In the First FMC Report, Lucking noted some irregularities in Izquierdo's test results. On one test (the RAVLT), Lucking noted that Izquierdo performed worse than moderately impaired Alzheimer's and Parkinson's disease patients. Lucking also noted that Izquierdo may have been exaggerating his level of impairment on the BCT, because Izquierdo missed more than the usual number of easy questions on that test-items that are generally missed by less than five percent of brain-damaged people. Finally, Lucking observed that Izquierdo's responses on the VIP test indicated a lack of motivation and interest, and the First FMC Report concluded that Izquierdo's performance on the VIP “probably [did] not reflect his true ability.”
Nevertheless, in the First FMC Report, Lucking ultimately concluded that Izquierdo: (1) had shown a basic consistency and no attempt to mislead, and had performed in a moderately to severely impaired range; (2) responded to some tests in a random manner and may not have demonstrated his true abilities on some tests; (3) suffered from “mild” mental retardation; (4) was not attempting to malinger and made a valid attempt to participate in the testing; and (5) made an effort to disguise himself as functioning at a higher level to avoid humiliation. Finally, the First FMC Report determined that Izquierdo was not competent and was unlikely to become competent, and that Izquierdo did not understand the meaning of “guilty,” “not guilty,” or the nature and consequences of the criminal proceedings against him.
The First FMC Report also recommended that Izquierdo be returned to Butner for a period of 120 days, pursuant to 18 U.S.C. § 4241(d), to determine if his competency could be restored. Lucking later explained that if Izquierdo's “deficits” were due to an organic brain injury, it would be unlikely that Izquierdo could be restored to competency, but Lucking further indicated that “we wouldn't [have] be[en] able to tell for certain unless we had him back and we attempted to educate him regarding the trial process.” Additionally, Lucking found no evidence of hallucinations or delusions. The First FMC Report cautioned that because Izquierdo's primary language was Spanish, his ability to read and write in English was not to be given excess weight in assessing his intelligence.
D. Motion to withdraw and the first competency hearing
On May 6, 2002, Izquierdo filed a motion to withdraw his guilty plea and to be declared incompetent. Izquierdo's motion was based on the Haber Report and the First FMC Report. In response, the government advised the district court that Oscar Diaz (“Diaz”), an inmate at the federal detention center where Izquierdo had been held, had told agents that Izquierdo had told Diaz, prior to Izquierdo's FMC evaluation, that he planned “to act crazy” in order to be found incompetent. The government also argued that Izquierdo acted rationally during his plea hearing and that Izquierdo himself demanded a plea concession from the government, demonstrating his lucidity and focus. The district court referred the issue to a magistrate judge, who ordered an evidentiary hearing.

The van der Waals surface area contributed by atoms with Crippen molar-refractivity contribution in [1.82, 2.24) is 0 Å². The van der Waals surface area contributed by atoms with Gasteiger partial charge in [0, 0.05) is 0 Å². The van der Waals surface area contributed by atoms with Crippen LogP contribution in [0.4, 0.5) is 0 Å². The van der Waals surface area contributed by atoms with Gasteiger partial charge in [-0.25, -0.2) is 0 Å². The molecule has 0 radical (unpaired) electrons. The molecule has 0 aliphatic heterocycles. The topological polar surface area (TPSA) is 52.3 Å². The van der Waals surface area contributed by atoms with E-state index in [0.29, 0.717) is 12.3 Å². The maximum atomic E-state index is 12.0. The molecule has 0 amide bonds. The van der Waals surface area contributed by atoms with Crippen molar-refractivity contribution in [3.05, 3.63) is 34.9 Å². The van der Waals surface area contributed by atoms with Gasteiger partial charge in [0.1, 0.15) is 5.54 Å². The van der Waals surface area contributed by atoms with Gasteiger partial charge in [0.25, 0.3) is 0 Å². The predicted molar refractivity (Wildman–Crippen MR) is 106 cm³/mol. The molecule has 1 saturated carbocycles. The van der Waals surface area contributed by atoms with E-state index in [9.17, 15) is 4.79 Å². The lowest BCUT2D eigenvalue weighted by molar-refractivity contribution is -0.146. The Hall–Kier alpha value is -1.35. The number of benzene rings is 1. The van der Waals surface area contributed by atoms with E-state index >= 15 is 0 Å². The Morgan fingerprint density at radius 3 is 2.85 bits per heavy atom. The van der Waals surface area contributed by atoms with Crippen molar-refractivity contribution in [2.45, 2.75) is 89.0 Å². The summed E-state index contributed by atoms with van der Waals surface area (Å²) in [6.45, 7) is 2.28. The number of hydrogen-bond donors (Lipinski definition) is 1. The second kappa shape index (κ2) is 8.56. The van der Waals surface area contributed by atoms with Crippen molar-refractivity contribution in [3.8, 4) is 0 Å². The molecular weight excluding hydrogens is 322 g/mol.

The hearing took place on June 21, 2002. After Lucking was sent out of the courtroom, Diaz testified for the government. Specifically, Diaz testified that Izquierdo told him in December 2001 that Izquierdo was pretending to be “ill” and acting like he was “crazy” so that the doctors would find him mentally ill. According to Diaz, Izquierdo told him that in order to appear mentally ill, Izquierdo “told the doctor that he couldn't sleep, that he had a lot of headaches, that he had ․ visions at night ․ [and] that he felt like he was sick.” When Diaz asked Izquierdo if all of that was true, Izquierdo explained that there was nothing actually wrong with him. Diaz also testified that he had seen Izquierdo reading books in his cell, writing postcards and poetry, and drawing tattoos. Diaz acknowledged that he once had to read a letter to Izquierdo because it was written in Spanish. Diaz further testified that he did not know that Izquierdo was born in Spain and raised in the Dominican Republic.